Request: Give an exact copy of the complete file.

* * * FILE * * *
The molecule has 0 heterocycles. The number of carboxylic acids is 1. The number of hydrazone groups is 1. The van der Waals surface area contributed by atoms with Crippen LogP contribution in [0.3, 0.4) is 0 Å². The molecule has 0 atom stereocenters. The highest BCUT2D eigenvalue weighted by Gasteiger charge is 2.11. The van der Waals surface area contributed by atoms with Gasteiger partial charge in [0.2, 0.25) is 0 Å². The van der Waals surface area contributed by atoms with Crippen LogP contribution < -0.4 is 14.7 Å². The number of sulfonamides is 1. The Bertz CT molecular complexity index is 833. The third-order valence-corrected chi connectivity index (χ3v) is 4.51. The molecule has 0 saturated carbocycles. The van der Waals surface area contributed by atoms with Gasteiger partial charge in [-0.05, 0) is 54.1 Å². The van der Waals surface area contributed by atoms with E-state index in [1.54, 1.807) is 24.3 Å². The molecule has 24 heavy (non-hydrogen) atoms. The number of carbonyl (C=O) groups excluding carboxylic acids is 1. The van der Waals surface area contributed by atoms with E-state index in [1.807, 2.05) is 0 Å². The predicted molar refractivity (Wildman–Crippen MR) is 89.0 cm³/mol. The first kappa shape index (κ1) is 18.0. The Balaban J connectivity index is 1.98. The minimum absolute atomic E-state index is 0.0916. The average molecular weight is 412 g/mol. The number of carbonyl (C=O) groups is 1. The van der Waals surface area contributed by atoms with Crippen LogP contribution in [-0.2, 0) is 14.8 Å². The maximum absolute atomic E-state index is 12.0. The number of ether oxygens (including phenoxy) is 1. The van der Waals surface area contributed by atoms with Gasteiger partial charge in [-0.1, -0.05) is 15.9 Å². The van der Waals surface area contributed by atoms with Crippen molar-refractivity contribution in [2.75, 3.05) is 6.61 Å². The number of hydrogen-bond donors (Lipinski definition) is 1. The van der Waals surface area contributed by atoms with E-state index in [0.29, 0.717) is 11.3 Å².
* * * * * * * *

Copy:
The molecule has 0 heterocycles. The number of carboxylic acids is 1. The number of hydrazone groups is 1. The van der Waals surface area contributed by atoms with Crippen LogP contribution in [0.3, 0.4) is 0 Å². The molecule has 0 atom stereocenters. The highest BCUT2D eigenvalue weighted by Gasteiger charge is 2.11. The van der Waals surface area contributed by atoms with Gasteiger partial charge in [0.2, 0.25) is 0 Å². The van der Waals surface area contributed by atoms with Crippen LogP contribution < -0.4 is 14.7 Å². The number of sulfonamides is 1. The Bertz CT molecular complexity index is 833. The third-order valence-corrected chi connectivity index (χ3v) is 4.51. The molecule has 0 saturated carbocycles. The van der Waals surface area contributed by atoms with Gasteiger partial charge in [-0.05, 0) is 54.1 Å². The van der Waals surface area contributed by atoms with E-state index in [1.54, 1.807) is 24.3 Å². The molecule has 24 heavy (non-hydrogen) atoms. The number of carbonyl (C=O) groups excluding carboxylic acids is 1. The van der Waals surface area contributed by atoms with E-state index in [1.807, 2.05) is 0 Å². The predicted molar refractivity (Wildman–Crippen MR) is 89.0 cm³/mol. The first kappa shape index (κ1) is 18.0. The Balaban J connectivity index is 1.98. The minimum absolute atomic E-state index is 0.0916. The average molecular weight is 412 g/mol. The number of carbonyl (C=O) groups is 1. The van der Waals surface area contributed by atoms with Crippen LogP contribution in [-0.2, 0) is 14.8 Å². The maximum absolute atomic E-state index is 12.0. The number of ether oxygens (including phenoxy) is 1. The van der Waals surface area contributed by atoms with Gasteiger partial charge in [-0.1, -0.05) is 15.9 Å². The van der Waals surface area contributed by atoms with Crippen molar-refractivity contribution in [2.75, 3.05) is 6.61 Å². The number of hydrogen-bond donors (Lipinski definition) is 1. The van der Waals surface area contributed by atoms with E-state index in [0.29, 0.717) is 11.3 Å².